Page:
20

I want to stop propagation of this div's onclick event to the document? When the user click on the "div", both alerts appear: 1) the div's alert and 2) the document's alert. I want to suppress the document alert.

I know how to do it using addEventListener, but is there another way to to do it? The problem below is that I don't know how to get ahold of the event -- I tried "event = element.onclick", shown below, but that doesn't work. How do I get the event?

<head>
<script>
  function showMenu(element) {
      alert("div clicked");
      event = element.onclick;  // HOW TO GET HOLD OF THE EVENT?
      // Don't propogate the event to the document
      if (event.stopPropagation) {
          event.stopPropagation();   // W3C model
      } else {
          event.cancelBubble = true; // IE model
      }
  }

  document.onclick = function() {
      alert('document clicked');
  };
</script>
</head>

<body>
  <div id="foodmenu" onclick="showMenu(this);">Click inside this div</div>
  or click outside the div.
</body>

7 Answers 7

33

Change your function definition to include the event:

function showMenu(event, element) {
  alert("div clicked");
  // Don't propogate the event to the document
  if (event.stopPropagation) {
      event.stopPropagation();   // W3C model
  } else {
      event.cancelBubble = true; // IE model
  }
}

Then change the call to pass in the event:

div id="fooddmenu" onclick="showMenu(event, this);">Click inside this div</div>
6
  • Terrific! I tried your fix and it works! Thank you so much. A follow-up, if you please. I had spent hours searching and reading quirksmode and chapters of books and couldn't find this answer anywhere. Where does the authoritative reference state that the first argument of an event handler is the event? (Is "event" a reserved keyword here?)
    – dougkramer
    Commented Jun 19, 2010 at 18:44
  • 3
    It doesn't have to be the first argument. The order is determined by the event setup in the HTML, e.g. if you used onclick="showMenu(this, event);" then the second argument would be the event data.
    – Ben Voigt
    Commented Jun 19, 2010 at 18:52
  • Great! So it appears 'event' is a reserved argument, like 'this'. I'm still curious what website is the authoritative reference for the event parameter. I've looked at w3c.org and mozilla.
    – dougkramer
    Commented Jun 19, 2010 at 20:03
  • This answer I wrote to a related question is relevant: stackoverflow.com/questions/2196299/…
    – Tim Down
    Commented Jun 20, 2010 at 23:38
  • Thanks, Tim, that's helpful. Hooray, I'm actually looking for the definitive reference that states that event is a reserved identifier passed into event handlers, not some developer's handbook. BTW, I looked at crockford, but it says "Some browsers pass an event object to event handlers as a parameter. Microsoft chose instead to put the event object in a global event variable." On the contrary, I have code where IE 7 does accept an event passed to an event handler.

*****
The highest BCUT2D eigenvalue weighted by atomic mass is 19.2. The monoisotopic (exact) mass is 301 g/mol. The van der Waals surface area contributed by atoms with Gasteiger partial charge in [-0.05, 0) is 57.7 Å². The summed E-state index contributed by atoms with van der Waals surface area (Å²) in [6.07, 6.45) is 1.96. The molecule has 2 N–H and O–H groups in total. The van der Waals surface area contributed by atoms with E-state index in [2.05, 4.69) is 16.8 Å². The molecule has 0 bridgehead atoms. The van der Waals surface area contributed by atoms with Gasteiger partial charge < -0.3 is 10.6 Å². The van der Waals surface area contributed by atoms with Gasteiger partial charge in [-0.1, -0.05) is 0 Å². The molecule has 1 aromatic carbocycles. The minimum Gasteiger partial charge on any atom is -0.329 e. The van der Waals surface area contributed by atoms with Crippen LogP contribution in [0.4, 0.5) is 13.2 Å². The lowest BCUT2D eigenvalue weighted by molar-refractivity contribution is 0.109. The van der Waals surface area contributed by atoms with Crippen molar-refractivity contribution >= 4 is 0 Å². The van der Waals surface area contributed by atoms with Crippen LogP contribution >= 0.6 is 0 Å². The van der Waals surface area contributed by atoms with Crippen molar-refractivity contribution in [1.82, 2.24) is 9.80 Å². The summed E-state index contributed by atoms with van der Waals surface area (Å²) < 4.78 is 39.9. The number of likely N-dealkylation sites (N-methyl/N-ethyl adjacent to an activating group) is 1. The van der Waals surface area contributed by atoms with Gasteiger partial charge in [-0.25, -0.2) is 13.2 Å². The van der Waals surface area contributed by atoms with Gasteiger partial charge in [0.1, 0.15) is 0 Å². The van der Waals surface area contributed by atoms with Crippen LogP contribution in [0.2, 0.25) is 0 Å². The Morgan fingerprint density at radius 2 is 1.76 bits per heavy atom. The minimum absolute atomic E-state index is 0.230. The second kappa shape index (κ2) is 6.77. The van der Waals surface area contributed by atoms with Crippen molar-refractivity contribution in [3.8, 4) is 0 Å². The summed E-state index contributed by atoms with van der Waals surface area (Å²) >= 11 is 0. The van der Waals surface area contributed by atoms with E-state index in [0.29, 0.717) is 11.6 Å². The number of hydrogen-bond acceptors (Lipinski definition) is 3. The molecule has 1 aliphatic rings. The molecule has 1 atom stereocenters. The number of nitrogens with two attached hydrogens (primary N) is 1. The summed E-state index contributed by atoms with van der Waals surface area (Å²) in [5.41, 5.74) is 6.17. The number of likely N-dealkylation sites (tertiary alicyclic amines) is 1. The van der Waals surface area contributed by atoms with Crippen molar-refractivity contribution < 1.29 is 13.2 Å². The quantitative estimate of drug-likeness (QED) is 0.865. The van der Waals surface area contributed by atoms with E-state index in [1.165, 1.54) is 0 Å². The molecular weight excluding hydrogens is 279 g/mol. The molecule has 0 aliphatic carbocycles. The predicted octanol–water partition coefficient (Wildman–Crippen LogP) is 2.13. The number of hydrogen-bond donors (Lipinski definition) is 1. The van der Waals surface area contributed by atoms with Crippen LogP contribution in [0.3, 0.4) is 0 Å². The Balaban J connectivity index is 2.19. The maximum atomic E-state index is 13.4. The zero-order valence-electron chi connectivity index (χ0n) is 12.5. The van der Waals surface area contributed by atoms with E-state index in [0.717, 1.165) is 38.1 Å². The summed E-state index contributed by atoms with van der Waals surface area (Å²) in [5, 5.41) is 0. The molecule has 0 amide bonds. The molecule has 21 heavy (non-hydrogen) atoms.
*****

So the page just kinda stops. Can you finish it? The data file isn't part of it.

– dougkramer
    Commented Jun 23, 2010 at 17:58
2

Try EventListeners:

html:

<div id="fooddmenu">Click inside this div</div>or click outside the div.​​​​​​​​​​

js:

function showMenu(e) {
    alert("div clicked");
}

document.onclick = function() {
    alert('document clicked');
};

window.onload = function(){
    document.getElementById("fooddmenu").addEventListener("click", function(e){
        showMenu(this);
        e.stopPropagation();

    });
};
0
0

Add the onclick to the body element.

0

Douglas, It does stop the event from getting bubbled up.

Check this out http://jsbin.com/ahoyi/edit

here, if you comment the alert statement, it will show 2 alerts on clicking the smaller box else only one.

Hope this helps.

1
  • Thanks for showing me that. I"m unclear what the dollar sign '$' does. I tried replacing it with document.getElementById("parent") but that give an error: "Object #<an HTMLDivElement> has no method 'click'"
    – dougkramer
    Commented Jun 28, 2010 at 15:38
0

well, that's a jquery code. $("#id") same as document.getElementById("id")

.click function is same as addEvent("click", function() { ... } );

so basically both the functions there are click handlers for Parent and Child DIVs.

Observe the output by commenting / uncommenting the "return false;" statement.

Hope that helps.

By the way, sorry for that "$" confusion.

-1
$("div").click(function(){
  ...
  ...
  ...

  return false; //this will stop the further propagation of the event
});
1
  • 3
    I looked into this, and it seems "return false" does NOT stop further propagation of the event. It simply prevents the default action from taking effect, which is different. For example, if you click on a link, "return false" would prevent the browser from following the link, but would not prevent the event from bubbling up to the document where it could fire document.click=function() {alert("hi");};
    – dougkramer
    Commented Jun 23, 2010 at 18:15
-2

Add Pointer-events: none to the particular element will help to stop pointer events.

event.StopPropagation() will help us to avoid child propagating

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